Repairs and Retaliation

Most landlords are quick to make necessary repairs to tenants’ homes because they know that if repairs go unfixed, then the tenant is likely to either not renew their lease or take legal action. As such, if you are a tenant and your residence needs a repair, then the first thing that you want to do is to promptly notify the landlord of the needed repair. Ideally, you will have time to put your repair request in writing (or submit it electronically), so that there is a record of your repair request. Keep copies of your repair requests, for they will be important to you if your dispute ends up in court. But, if there is no time to make a written request (e.g., there is a water leak), then follow up your initial telephonic or oral request with an email or written note. The email or note only needs to say something such as, “As I mentioned, the roof in the bedroom is leaking. Thank you, for agreeing to send someone to fix it right away.” The point of the written record is to prove that you told the landlord about the problem.

Sometimes when the repair is not urgent, then you may run into a landlord who is slow to fix the problem. Other times, a landlord simply will refuse to make necessary repairs because the landlord doesn’t want to spend the money.

If your landlord refuses to make necessary repairs to your apartment or house, then you may need to contact your local housing and code enforcement department for help (it’s free). Code enforcement is responsible for enforcing laws of the State of California and some county ordinances. The local housing and code enforcement department can inspect the rental property and document any code violations. (See the list below of most major counties’ code enforcement telephone numbers.)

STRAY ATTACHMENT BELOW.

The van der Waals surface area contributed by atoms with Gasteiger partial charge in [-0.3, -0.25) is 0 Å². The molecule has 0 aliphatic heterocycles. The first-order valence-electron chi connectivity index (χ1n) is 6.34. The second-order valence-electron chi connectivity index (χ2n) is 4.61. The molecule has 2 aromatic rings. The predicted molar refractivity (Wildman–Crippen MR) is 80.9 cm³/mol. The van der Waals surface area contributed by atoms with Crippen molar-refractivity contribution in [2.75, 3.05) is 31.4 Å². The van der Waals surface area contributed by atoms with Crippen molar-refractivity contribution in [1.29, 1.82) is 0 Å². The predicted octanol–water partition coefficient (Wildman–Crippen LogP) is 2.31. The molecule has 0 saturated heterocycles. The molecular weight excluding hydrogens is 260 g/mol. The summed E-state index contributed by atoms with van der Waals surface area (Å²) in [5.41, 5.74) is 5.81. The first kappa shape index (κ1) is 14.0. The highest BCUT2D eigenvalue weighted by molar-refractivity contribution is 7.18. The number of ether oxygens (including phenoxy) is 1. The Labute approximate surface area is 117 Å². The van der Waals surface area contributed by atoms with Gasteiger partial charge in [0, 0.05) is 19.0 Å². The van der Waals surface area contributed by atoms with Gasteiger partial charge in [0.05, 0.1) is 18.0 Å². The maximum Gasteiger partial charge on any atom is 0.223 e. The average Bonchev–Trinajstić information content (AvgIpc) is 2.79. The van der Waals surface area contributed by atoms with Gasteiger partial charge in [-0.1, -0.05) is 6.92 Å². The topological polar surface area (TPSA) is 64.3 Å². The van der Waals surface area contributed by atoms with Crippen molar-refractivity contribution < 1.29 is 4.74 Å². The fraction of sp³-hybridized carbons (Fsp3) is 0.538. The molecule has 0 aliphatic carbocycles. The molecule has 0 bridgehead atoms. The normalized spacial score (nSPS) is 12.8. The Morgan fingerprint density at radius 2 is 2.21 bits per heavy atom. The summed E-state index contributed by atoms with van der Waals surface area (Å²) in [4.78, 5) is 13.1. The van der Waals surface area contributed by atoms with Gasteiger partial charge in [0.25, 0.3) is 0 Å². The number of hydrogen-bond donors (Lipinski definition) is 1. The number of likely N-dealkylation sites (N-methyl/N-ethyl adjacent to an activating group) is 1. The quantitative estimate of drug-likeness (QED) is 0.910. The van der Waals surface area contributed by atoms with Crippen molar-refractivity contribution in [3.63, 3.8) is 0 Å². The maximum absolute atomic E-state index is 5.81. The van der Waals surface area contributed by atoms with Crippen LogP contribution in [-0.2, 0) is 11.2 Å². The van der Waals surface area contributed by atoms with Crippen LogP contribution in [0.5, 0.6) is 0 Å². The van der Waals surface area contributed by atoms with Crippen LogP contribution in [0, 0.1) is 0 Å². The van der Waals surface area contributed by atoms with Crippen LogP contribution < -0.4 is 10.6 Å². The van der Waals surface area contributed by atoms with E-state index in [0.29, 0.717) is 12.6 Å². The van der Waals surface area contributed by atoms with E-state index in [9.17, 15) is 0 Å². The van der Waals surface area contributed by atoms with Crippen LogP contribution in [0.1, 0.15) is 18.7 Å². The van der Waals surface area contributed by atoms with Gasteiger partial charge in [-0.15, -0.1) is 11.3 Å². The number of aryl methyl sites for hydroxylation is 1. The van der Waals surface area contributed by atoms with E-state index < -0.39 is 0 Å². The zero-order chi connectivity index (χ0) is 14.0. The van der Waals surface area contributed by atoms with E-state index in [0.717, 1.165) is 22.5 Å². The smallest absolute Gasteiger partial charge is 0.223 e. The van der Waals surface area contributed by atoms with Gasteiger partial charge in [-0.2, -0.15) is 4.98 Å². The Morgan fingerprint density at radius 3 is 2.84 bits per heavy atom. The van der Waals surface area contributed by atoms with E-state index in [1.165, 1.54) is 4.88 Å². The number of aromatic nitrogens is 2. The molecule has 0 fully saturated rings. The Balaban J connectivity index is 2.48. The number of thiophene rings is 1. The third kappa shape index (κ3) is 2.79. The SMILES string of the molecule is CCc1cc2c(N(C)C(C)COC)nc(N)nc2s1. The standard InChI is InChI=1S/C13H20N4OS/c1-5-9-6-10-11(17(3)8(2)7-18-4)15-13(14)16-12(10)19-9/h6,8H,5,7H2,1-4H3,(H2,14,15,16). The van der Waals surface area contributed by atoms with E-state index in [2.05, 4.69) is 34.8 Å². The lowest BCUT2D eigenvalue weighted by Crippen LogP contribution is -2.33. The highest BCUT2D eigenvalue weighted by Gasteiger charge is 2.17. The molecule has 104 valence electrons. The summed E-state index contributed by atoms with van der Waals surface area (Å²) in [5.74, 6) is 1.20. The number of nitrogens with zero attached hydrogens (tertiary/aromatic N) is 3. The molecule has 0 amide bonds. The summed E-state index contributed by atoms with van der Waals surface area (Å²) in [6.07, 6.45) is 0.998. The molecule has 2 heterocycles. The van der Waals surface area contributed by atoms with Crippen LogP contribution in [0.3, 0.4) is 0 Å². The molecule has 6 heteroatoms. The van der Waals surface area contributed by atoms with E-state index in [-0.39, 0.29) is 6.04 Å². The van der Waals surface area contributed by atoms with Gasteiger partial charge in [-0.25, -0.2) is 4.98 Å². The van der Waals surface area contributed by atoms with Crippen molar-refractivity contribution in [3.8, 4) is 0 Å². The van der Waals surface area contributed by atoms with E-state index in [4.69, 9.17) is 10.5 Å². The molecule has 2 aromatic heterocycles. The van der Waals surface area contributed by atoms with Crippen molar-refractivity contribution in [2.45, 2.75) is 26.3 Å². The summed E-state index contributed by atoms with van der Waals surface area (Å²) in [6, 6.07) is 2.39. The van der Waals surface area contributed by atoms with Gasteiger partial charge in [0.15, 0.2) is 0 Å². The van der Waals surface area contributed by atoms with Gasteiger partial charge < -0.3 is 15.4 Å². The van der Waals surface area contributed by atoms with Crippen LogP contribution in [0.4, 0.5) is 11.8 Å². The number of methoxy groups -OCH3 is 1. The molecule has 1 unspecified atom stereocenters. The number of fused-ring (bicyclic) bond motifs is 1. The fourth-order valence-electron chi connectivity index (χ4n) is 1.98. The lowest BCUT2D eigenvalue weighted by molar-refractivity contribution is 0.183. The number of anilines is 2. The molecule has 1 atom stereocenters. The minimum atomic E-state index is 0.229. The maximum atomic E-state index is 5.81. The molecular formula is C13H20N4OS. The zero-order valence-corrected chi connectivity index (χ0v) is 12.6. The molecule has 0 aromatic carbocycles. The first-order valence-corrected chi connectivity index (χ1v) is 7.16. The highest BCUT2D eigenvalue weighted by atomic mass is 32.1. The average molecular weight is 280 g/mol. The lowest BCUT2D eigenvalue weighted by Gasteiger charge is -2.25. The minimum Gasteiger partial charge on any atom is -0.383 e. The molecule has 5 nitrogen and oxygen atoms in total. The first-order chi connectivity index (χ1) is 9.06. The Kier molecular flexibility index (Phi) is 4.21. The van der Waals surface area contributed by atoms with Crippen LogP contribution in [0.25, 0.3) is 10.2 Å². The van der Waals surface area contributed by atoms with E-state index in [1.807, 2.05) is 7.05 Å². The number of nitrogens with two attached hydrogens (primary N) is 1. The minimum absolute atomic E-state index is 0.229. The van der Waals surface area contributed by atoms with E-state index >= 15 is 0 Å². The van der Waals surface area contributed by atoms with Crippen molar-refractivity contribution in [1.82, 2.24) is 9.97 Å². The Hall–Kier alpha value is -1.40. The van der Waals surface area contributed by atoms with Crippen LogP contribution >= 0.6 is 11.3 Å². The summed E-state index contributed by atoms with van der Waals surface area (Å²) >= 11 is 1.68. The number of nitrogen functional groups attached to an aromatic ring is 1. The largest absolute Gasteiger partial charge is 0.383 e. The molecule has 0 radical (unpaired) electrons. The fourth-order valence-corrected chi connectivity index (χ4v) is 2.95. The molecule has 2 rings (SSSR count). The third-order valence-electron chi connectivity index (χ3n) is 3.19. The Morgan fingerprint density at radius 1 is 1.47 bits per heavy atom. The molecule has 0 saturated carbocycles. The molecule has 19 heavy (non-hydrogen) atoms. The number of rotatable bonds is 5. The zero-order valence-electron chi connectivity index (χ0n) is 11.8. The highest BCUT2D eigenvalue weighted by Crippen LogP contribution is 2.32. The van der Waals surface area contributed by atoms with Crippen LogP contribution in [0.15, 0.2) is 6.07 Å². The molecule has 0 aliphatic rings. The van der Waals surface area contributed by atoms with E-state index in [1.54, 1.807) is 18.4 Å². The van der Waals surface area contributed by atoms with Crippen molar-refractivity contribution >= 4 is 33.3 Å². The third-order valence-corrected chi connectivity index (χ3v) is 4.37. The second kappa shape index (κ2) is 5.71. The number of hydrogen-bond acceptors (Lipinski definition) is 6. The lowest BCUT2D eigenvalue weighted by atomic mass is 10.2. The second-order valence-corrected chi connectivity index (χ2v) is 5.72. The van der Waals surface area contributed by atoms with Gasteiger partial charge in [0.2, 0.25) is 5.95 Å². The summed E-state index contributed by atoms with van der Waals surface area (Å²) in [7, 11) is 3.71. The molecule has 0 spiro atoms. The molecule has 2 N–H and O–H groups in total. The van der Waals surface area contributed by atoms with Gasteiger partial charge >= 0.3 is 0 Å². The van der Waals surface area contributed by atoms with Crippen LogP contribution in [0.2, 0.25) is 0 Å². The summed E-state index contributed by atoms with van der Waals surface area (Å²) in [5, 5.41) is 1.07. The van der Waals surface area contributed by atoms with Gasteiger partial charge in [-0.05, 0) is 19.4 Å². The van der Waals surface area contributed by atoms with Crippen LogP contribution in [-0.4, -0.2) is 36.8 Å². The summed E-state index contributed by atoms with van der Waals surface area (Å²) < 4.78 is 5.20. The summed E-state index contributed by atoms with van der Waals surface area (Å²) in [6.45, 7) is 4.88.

Briefly, the Uniform Housing Code and the California State Health and Safety Code set minimum standards for dwellings. A code violation makes a building “substandard” within the meaning of the law when the violation is to such an extent that it endangers life, limb, health, property, safety, or the welfare of the public. Code enforcement thus will check to see if your home meets those standards. These standards include such items as requiring adequate heating, plumbing, and electrical systems, and more.

After code enforcement inspects the rental property, if it finds code violations, then the code enforcement inspector will mail the property owner a courtesy letter explaining the alleged complaint and ask that the owner contact the code enforcement department for information on how to fix the alleged violations. The property owner is then given a reasonable amount of time to take care of the violation. If the owner fails to timely fix the problem, then it may be subjected to fines (and other legal measures). Be that as it may, code enforcement works with many responsible property owners who maintain or bring properties into compliance. This type of voluntary compliance is the goal, rather than issuing fines and enforced compliance.

But sometimes landlords don’t take too kindly to tenants calling code enforcement for help. And it time landlords begin to take retaliatory actions against the tenants. The retaliation may take the form of a refusal to renew a lease. Or it may take the form of towing a tenant’s car even though it had the proper parking sticker on it. Some landlords may even go into a tenant’s unit and snoop around or do damage to the unit while the tenant is away from home. If you sense that the landlord has begun to retaliate against you, then seek legal help ASAP. You have a right to live in a non-threatening environment. There are specific laws that protect tenants from landlord retaliation. Feel free to call us if you need help.